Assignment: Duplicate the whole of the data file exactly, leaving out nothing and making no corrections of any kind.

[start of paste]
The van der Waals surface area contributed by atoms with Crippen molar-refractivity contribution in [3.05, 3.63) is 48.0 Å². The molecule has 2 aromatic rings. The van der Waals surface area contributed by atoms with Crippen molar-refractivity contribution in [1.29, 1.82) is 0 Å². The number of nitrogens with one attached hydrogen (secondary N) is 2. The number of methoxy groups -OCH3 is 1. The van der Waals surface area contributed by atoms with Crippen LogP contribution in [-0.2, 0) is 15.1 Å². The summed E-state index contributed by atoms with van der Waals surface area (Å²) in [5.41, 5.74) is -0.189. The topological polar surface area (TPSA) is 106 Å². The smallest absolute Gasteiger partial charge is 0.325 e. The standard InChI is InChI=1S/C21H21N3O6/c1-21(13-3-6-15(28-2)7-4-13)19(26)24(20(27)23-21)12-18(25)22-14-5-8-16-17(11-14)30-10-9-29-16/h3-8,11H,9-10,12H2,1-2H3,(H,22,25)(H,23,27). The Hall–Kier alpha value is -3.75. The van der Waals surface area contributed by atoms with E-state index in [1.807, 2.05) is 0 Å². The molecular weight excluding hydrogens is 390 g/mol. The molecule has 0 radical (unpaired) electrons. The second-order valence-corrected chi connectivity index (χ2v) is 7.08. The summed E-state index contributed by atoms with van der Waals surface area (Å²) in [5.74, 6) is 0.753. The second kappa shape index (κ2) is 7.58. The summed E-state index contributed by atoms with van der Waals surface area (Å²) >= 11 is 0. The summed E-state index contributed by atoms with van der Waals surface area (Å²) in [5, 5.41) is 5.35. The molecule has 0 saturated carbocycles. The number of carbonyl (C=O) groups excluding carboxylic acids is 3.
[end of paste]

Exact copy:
The van der Waals surface area contributed by atoms with Crippen molar-refractivity contribution in [3.05, 3.63) is 48.0 Å². The molecule has 2 aromatic rings. The van der Waals surface area contributed by atoms with Crippen molar-refractivity contribution in [1.29, 1.82) is 0 Å². The number of nitrogens with one attached hydrogen (secondary N) is 2. The number of methoxy groups -OCH3 is 1. The van der Waals surface area contributed by atoms with Crippen LogP contribution in [-0.2, 0) is 15.1 Å². The summed E-state index contributed by atoms with van der Waals surface area (Å²) in [5.41, 5.74) is -0.189. The topological polar surface area (TPSA) is 106 Å². The smallest absolute Gasteiger partial charge is 0.325 e. The standard InChI is InChI=1S/C21H21N3O6/c1-21(13-3-6-15(28-2)7-4-13)19(26)24(20(27)23-21)12-18(25)22-14-5-8-16-17(11-14)30-10-9-29-16/h3-8,11H,9-10,12H2,1-2H3,(H,22,25)(H,23,27). The Hall–Kier alpha value is -3.75. The van der Waals surface area contributed by atoms with E-state index in [1.807, 2.05) is 0 Å². The molecular weight excluding hydrogens is 390 g/mol. The molecule has 0 radical (unpaired) electrons. The second-order valence-corrected chi connectivity index (χ2v) is 7.08. The summed E-state index contributed by atoms with van der Waals surface area (Å²) in [5.74, 6) is 0.753. The second kappa shape index (κ2) is 7.58. The summed E-state index contributed by atoms with van der Waals surface area (Å²) >= 11 is 0. The summed E-state index contributed by atoms with van der Waals surface area (Å²) in [5, 5.41) is 5.35. The molecule has 0 saturated carbocycles. The number of carbonyl (C=O) groups excluding carboxylic acids is 3.